Volunteers shaping our research

We've surveyed volunteers to understand what they want us to achieve, as part of our effort to understand their views and opinions. Find out what they said.

Top three health conditions: 54% Alzheimer's / Dementia, 53% Heart disease, 29% Stroke

What research matters to our volunteers?

Across our three Viking Genes studies, we have collected lots of information about volunteer health, lifestyle, environment and DNA. We also link to data from their health records, so that we can follow their health over time. With so much information, we could research many common conditions such as heart disease, cancer and diabetes. We also look at a range of other health topics including:

  • How differences in our blood might lead to ill health
  • Understanding healthy ageing
  • History of the population

Our volunteers make our research possible. For that reason, we think it's vital that any research we do takes their thoughts and opinions on board. This led to the development of an anonymous survey to understand what research matters to them. More than 1,400 people shared their opinions with us on a range of questions. 

We had some interesting findings from our survey! When asked what health conditions they felt we should research, more than half of our volunteers felt we should focus on Alzheimer's / Dementia (54%) and heart disease (53%). Stroke (29%) was the third most important condition to our volunteers. Covid-19 had the least amount of support, with only 3% saying it was an area of interest to them.

We also asked them to take a look at some of our current research areas and to pick their top 3 choices. This will help us figure out what research we should continue to develop in more detail. 77% ranked understanding the genetic distinctions between the Northern Isles and other populations in their top three. In second place, 56% of volunteers wanted us to learn more about how to predict which health conditions people might develop and, in third place, 53% wanted us to work on return of 'actionable' genetic results.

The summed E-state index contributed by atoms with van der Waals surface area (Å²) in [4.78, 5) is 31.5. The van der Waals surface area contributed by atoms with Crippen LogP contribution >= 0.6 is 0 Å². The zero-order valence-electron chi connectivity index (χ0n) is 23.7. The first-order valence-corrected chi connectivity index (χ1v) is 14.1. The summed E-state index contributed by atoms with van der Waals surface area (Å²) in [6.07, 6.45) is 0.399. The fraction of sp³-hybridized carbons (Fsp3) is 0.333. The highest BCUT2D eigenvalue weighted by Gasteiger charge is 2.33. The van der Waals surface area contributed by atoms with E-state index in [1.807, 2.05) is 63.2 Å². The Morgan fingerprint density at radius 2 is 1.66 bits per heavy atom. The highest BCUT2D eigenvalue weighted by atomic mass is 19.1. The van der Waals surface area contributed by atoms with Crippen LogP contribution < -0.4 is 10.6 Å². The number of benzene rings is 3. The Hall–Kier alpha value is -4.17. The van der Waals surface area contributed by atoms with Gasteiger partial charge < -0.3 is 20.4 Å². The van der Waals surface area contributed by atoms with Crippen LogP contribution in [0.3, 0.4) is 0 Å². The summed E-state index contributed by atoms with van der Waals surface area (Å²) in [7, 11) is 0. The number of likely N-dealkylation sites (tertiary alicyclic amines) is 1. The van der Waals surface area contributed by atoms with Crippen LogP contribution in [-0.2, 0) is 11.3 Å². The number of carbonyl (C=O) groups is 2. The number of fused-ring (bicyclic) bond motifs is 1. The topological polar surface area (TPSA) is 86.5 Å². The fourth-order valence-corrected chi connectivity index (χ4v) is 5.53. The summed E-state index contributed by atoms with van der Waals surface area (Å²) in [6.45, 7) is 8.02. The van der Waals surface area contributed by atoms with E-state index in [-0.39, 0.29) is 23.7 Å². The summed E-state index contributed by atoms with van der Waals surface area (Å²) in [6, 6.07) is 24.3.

Finally, when asked about genetic history of the Northern and Western Isles, Scotland and northwest Europe, 79% said they had an interest in this area of research.

We're still working through this fantastic response and we'll keep this page updated.

Why was Multiple Sclerosis such a big focus of our ORCADES research?

In 2004, we set up the Orkney Complex Disease (ORCADES) study. We visited a number of the North Isles of Orkney, including Stronsay, Sanday and Westray on "fact-finding missions". We met with community leaders, medical staff and potential volunteers. While they welcomed our study, they also asked us to study the causes of the high rates of Multiple Sclerosis in Orkney.

Jim, upon realising the importance of this research to the community, applied for funding. In 2008, he was awarded a grant from the MS Society to carry out the Northern Isles Multiple Sclerosis (NIMS) study. Jim also took part in a small grant from the Chief Scientist Office (CSO) to perform the first prevalence study of Multiple Sclerosis in the Northern Isles for decades. He won funding from the Volant Trust for genetic analysis of the NIMS samples. The Multiple Sclerosis strand of research crossed paths with the main ORCADES study through the CSO funding of the ORCADES Vitamin D study.

Inspired by this, the local communities set up a new charity, the Shetland and Orkney Multiple Sclerosis Research Project. It funded the fees and stipends for two PhD studentships in Jim's group, at The University of Edinburgh, to analyse the data from these grants. This was all thanks to local fundraising in the Northern Isles. A number of publications have arisen out of the Multiple Sclerosis work. We'd like to thank all involved for bringing the importance of Multiple Sclerosis research to our attention.

Why is Multiple Sclerosis more common in Orkney and Shetland?

High rates of Multiple Sclerosis in Orkney remain a mystery